Vanilla Now More Expensive Than Silver

Adding to our unfortunately growing list of food in peril, alongside maple syrup and hummus, is vanilla, now the most second most expensive spice in the world after saffron. The BBC and other outlets point out today that at $600 a kilo, vanilla now costs more than silver.

Most of world's vanilla supply—more than 75 percent—is grown on the island of Madagascar off of Africa. Last March, the island was hit by a catastrophic cyclone, which damaged a number of plantations. Due to the resulting short supply and high demand, the cost of vanilla is still extremely high, so much so that some ice cream shops in the U.K. have stopped offering vanilla as a flavor: "Julie Fisher, who founded artisanal ice-cream maker Ruby Violet seven years ago, told the BBC vanilla was off the menu in her London-based outlets 'for the foreseeable future' because she can't afford the thousands of pounds it would cost."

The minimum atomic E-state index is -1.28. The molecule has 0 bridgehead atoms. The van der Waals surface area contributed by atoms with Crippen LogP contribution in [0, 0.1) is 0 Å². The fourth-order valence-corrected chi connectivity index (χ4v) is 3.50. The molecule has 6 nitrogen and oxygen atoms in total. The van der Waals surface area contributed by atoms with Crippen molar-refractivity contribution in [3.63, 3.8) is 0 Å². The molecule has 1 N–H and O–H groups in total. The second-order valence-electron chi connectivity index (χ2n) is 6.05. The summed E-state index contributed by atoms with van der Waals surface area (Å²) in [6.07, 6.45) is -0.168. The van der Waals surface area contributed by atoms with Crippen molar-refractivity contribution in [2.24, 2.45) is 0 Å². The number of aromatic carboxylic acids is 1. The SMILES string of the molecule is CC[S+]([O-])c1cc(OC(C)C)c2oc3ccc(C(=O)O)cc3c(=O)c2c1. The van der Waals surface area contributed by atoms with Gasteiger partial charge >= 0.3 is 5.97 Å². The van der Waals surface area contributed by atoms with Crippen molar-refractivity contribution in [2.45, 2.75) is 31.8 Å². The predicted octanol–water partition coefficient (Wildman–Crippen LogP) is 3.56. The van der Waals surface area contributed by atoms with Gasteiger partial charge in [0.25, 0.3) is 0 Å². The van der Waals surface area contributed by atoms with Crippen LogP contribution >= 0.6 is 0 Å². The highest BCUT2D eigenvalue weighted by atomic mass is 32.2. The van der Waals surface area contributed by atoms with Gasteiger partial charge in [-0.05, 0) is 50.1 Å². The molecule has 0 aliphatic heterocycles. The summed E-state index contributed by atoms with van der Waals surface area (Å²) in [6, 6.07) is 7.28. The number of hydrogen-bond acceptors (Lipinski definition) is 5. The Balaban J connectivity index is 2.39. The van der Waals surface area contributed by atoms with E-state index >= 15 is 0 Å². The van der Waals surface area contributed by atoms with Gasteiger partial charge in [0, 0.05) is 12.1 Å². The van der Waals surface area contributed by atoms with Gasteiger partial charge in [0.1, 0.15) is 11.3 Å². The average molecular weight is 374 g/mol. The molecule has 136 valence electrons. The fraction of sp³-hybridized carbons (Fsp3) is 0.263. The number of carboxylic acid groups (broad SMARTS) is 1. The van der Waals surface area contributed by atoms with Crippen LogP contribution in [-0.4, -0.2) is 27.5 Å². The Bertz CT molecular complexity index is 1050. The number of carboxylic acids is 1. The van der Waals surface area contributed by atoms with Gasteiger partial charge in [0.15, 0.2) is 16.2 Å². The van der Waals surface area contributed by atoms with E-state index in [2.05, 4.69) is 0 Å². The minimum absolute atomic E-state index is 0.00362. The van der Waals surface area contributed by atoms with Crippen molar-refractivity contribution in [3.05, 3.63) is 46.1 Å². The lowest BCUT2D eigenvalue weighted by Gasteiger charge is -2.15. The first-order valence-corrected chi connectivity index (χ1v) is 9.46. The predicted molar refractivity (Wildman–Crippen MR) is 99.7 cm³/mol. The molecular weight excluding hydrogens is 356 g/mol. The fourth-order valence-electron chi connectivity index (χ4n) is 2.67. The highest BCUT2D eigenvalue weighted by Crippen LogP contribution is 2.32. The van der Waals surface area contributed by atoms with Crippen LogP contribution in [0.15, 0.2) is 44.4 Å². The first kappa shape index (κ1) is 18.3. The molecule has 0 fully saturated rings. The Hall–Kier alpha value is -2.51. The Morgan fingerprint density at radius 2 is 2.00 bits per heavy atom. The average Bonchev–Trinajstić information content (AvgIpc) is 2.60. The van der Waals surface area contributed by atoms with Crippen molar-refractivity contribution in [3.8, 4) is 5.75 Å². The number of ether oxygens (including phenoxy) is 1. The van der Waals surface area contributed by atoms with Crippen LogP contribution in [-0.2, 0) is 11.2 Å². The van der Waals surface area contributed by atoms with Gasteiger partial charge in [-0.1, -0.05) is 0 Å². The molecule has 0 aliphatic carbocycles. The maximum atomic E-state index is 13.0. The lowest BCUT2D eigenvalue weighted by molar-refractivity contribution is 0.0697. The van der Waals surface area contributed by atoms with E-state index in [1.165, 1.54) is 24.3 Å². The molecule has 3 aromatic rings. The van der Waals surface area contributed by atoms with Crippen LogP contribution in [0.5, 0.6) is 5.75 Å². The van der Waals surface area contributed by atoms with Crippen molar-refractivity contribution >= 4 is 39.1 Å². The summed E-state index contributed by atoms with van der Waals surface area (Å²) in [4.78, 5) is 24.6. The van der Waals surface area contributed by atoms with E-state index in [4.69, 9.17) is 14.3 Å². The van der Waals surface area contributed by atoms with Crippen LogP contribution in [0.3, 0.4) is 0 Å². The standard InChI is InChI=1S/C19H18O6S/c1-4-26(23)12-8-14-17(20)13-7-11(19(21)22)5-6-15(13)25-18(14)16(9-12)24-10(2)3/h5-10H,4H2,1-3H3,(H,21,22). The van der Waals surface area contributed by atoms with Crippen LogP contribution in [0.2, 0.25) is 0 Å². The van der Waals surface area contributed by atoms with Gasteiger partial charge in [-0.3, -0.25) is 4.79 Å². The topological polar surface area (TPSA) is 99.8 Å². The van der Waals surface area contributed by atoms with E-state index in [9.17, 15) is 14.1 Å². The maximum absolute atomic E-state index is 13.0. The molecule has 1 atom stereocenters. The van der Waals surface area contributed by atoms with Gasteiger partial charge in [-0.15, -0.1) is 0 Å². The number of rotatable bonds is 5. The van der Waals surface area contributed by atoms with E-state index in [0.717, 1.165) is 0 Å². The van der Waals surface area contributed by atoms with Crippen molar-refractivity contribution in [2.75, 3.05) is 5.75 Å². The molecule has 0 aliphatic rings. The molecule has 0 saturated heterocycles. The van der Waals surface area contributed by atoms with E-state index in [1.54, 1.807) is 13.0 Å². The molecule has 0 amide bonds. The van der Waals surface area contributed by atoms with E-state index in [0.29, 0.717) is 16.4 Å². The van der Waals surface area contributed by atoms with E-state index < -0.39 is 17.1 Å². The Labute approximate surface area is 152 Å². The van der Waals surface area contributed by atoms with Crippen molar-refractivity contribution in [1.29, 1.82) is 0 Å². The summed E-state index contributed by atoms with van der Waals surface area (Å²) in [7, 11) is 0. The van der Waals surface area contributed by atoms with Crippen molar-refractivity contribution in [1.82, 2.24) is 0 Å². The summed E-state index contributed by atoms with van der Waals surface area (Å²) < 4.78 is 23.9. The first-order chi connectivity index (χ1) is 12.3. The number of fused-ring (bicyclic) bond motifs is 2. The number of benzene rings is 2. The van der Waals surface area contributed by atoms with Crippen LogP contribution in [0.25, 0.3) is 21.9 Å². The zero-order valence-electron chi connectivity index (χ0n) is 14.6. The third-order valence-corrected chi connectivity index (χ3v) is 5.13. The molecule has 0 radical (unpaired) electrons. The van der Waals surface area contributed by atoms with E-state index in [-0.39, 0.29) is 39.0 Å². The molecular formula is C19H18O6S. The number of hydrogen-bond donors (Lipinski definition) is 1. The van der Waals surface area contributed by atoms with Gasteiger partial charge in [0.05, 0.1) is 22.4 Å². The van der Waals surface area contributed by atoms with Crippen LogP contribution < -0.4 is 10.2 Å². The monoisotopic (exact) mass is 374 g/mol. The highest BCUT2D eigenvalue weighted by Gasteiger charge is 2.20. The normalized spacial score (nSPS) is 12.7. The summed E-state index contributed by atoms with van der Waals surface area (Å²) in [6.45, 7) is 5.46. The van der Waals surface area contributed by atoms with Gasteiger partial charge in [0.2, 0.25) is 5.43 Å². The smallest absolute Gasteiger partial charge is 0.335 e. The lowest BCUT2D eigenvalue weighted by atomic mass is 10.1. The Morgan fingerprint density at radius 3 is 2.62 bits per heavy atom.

Vanilla is also used in perfumes, alcohol, and many other baking items; a synthetic version called vanillin, "extracted from wood and sometimes even petroleum" is expected to be utilized more frequently. But it likely can't compare to that fresh vanilla bean, resulting in ice cream with those nice black flecks: We may have to stock up this summer while our favorite flavor is still available.